birth notices, celebrity baby names, choosing baby names, Essential Baby, Facebook, Google, honouring, McCrindle Research, name image, name perceptions, polynesian names, popular names, Twitter, US name data, US name popularity
The papers took a break from berating Australians for their taste in baby names on the day that the US name data was released, and reported that they had found a nation even worse at naming children. If you thought the Australian name list was weird, just wait until you see the American one, this article gloats. Only a few weeks ago, they were telling us that at last normal names were popular again, but now popular names here are “weird”, but not as weird as in the US. The headline tells us that King and Messiah are the most popular names in the US, which is a blatant lie – of course the most popular names are Jacob and Sophia. Yep, weird old Jacob and Sophia. Tut tut.
Back to berating us. According to this article in the Herald Sun, birth notices display an increasing abundance of ludicrous made up names, or worse still, perfectly normal names that are deliberately misspelt. I read birth notices almost every day, and I haven’t seen an increasing abundance of either. Nine out of ten times when I see a name that looks “made up”, when I do a quick Google check, it turns out to be legitimate name I didn’t know about. I suspect a similar level of ignorance would explain most cases of “made up names”. Also, variant spellings tend to be pretty low key – it’s mostly just Izabellas, Ryleighs and the like. There’s maybe a handful of times per year that the spelling of a name is so unintuitive and confusing that I actually can’t tell what name it is supposed to represent. Hardly an abundance.
More advice on variant spellings from Mark McCrindle, and this time I think it’s probably a valid point. He suggests that with our names now so firmly attached to our digital profile, a variant spelling could mean that your email doesn’t go through, or your Twitter handle is confused with someone else’s because it has been misread. Of course, we don’t know whether email, Twitter and Facebook etc will still exist in the future, or what form they will take if they do, but at least this is a practical issue to think about when deciding how to spell your child’s name.
An article on the Essential Baby website discussed severe baby name anxiety – getting so stressed over what to call your child that you become unable to pick any name at all. That’s the case with Sydney mum Kellie, who is still unable to name her seven-week-old daughter. Kellie’s partner has left her in full control of the naming, but it’s a responsibility she doesn’t want. Interestingly, Kellie blames at least some of her problem on sharing her shortlist before the birth, as the responses of her peers influenced her feelings toward the names she had chosen. If prone to self-doubt and anxiety, over-sharing before the birth may not be a good idea.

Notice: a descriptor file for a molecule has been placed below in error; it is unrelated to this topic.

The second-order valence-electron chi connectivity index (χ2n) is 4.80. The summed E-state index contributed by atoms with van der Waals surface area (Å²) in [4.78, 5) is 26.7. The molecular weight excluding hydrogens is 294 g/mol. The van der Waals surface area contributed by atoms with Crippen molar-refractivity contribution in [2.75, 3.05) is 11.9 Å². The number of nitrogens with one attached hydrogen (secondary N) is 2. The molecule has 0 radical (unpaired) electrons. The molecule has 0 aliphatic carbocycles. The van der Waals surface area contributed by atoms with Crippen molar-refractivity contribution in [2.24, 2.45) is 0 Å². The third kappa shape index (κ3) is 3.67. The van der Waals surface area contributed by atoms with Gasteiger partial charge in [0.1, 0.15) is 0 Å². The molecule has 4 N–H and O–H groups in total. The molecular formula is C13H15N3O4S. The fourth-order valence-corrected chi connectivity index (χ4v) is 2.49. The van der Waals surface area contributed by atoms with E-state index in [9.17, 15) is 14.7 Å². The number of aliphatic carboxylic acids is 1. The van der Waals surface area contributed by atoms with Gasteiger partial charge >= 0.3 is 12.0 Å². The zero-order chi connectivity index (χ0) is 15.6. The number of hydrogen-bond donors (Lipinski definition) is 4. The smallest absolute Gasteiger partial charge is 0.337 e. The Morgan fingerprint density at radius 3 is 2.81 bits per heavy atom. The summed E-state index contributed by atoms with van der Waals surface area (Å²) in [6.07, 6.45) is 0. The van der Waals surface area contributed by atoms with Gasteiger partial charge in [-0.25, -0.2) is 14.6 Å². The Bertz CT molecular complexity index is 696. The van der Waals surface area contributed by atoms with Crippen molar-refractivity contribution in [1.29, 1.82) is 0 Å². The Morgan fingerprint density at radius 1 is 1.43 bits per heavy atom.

Meanwhile a mother writing in the Messenger Daily News knew exactly what to name her daughter – Lily. It had been her favourite name for years, and she loved it. But she spent most of her pregnancy agonising over the choice, worrying that Lily was too popular a name. As labour began, she committed to Lily because she wanted to be able to tell her daughter her name had been chosen with love. When daughter #2 was expected, the chosen name Harper caused similar prenatal agony as she worried it was too much of a “celebrity name”, but again, she went with her heart. What a lot of unnecessary stress we put ourselves through!
The parents of rugby union player Scott Sio had a different approach to naming their child. A few days after he was born, Scott’s father David played against Scotland for Samoa. It was decided that if Samoa won, the baby would be given a Samoan name – Manu. However, Scotland prevailed, so his name was chosen from the victorious side. Scott Sio says his name story is “kinda cool”.
While rushing around one morning with the TV on in the background, I heard the tail end of a piece on ABC News Breakfast. It seems that viewers had phoned or emailed in with their opinions on names, and it was generally agreed that little boys whose names start with J are always in trouble. One of the presenters has a son named Jack, but he didn’t seem to think Jack was any more trouble than the next child. So there you go – name your son a name starting with J, and the perception may be that he’s a bit of a handful, at least amongst the sort of people who email breakfast TV.
Speaking of name perception, there’s a slightly creepy TV commercial for the Kia Cerato which shows a man on a date when his other girlfriend calls on the car phone requesting a hook-up. She has a phone sexline voice, and her name is Chantelle. A few years ago, there was a survey of 4000 people in Britain, and it transpired that girls named Chantelle were considered the most likely to have sex on a first date or engage in casual sex, which may have influenced the advertising agency’s choice of name for the “other woman”.
Meanwhile I keep getting sent the same chain email about an earlier British survey published by that august research institution, The Sun. Their survey, which had only 1000 respondents, showed that men believed the “easiest” girls were named Kelly, Tanya, Debs, Becky, Steph, Michelle, Tina, Lisa, Carly and Nicky. Women believed that men named Lee, Dave, Andy, Steve, Kevin, Gary, Paul, Darren, Jason and Ben were the most likely to “try something on” on a first date, and were therefore seen as guys to avoid.